Members of the board of Pennsylvania’s $73 billion school pension fund won’t be required to sign nondisclosure agreements before hearing on Monday the long-awaited findings of an internal investigation into the mammoth plan.
The Public School Employees’ Retirement System is still asking the board to sign the secrecy pacts but is not insisting upon it, the plan’s spokesperson says. Her statement clarified a previous controversial email from the board’s chairman, who asked members to sign NDAs without saying they had the option to refuse.
A law firm is to unveil the results of its investigation at a closed-door session for the PSERS board Monday morning. But the board has yet to decide whether, how soon and how completely those findings will be made public after the meeting.
Author(s): ANGELA COULOUMBIS, JOSEPH N. DISTEFANO AND CRAIG R. MCCOY
Leaders of Pennsylvania’s beleaguered teachers’ pension fund are requesting that board members sign oaths of secrecy before receiving a critical update on the botched investment calculation scandal that has led to multiple federal investigations.
On Thursday morning, the chairman of the Pennsylvania Public School Employees’ Retirement System board told members in an email that they must sign a yet-to-be-drafted non-disclosure agreement to participate in a closed-door meeting later this month.
The meeting, scheduled for Jan. 31, is pivotal: Board members are poised to be presented with the findings of a taxpayer-funded inquiry into an investment calculation mistake in late 2020 that wrongly spared teachers a potential hike in their pension payments, leaving taxpayers to make up the difference over time. The calculation was later fixed, and teacher payments increased.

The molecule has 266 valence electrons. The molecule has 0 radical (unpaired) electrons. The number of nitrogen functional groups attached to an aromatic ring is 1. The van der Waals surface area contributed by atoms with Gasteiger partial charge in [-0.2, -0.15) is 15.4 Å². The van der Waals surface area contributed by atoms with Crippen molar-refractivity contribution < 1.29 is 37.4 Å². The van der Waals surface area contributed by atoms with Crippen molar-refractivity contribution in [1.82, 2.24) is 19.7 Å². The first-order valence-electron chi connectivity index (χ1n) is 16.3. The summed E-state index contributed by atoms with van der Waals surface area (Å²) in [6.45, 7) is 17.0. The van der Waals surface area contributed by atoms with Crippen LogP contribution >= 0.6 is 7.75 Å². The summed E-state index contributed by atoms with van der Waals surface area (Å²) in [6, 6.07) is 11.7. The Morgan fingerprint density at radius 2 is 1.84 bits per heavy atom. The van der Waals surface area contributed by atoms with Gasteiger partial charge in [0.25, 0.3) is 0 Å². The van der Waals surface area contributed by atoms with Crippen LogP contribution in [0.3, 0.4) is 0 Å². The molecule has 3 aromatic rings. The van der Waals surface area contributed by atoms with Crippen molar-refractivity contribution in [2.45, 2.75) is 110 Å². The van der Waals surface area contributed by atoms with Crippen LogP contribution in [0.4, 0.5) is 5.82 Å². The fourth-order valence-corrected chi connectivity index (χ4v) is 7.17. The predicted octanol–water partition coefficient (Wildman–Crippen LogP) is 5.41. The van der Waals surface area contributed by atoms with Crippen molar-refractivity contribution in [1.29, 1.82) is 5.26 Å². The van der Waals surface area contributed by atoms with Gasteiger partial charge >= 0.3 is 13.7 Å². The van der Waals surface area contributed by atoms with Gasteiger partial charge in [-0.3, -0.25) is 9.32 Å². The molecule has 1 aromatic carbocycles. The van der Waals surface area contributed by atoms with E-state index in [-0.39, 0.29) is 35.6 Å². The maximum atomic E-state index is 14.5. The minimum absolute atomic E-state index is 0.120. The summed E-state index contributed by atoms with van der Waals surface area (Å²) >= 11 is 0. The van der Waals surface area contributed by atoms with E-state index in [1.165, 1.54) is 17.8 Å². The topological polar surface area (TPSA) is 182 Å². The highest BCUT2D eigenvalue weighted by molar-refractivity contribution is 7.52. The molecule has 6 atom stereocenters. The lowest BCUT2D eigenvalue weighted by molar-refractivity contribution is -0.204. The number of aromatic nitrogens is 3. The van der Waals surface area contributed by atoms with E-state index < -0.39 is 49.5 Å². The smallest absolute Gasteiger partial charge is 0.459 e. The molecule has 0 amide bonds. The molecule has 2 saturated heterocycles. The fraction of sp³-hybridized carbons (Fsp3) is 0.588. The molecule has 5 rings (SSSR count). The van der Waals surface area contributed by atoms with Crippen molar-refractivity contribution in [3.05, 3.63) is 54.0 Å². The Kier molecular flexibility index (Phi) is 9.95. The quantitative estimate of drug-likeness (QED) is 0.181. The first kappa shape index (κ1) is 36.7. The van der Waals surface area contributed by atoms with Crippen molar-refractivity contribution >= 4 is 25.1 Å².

Now The Inquirer and Spotlight PA have obtained new internal fund documents that shed light on that consequential mistake. The material traces the error to “data corruption” in just one month — April 2015 — over the near-decade-long period reviewed for the calculation.
The error was small. It falsely boosted the $64 billion PSERS fund’s performance by only about a third of a percentage point over a financial quarter. Even so, it was just enough to wrongly lift the fund’s financial returns over a key state-mandated hurdle used to gauge performance.
The documents reveal that a fund consultant, Aon, blamed the mistake on its clerical staff for inputting bad data. The material also shows that even though the fund hired a consultant, the ACA Compliance Group, to check the calculations, the consultant made only limited checks, and skipped over the month with the critical errors.
Author(s): Joseph N. DiStefano, Craig R. McCoy, Angela Couloumbis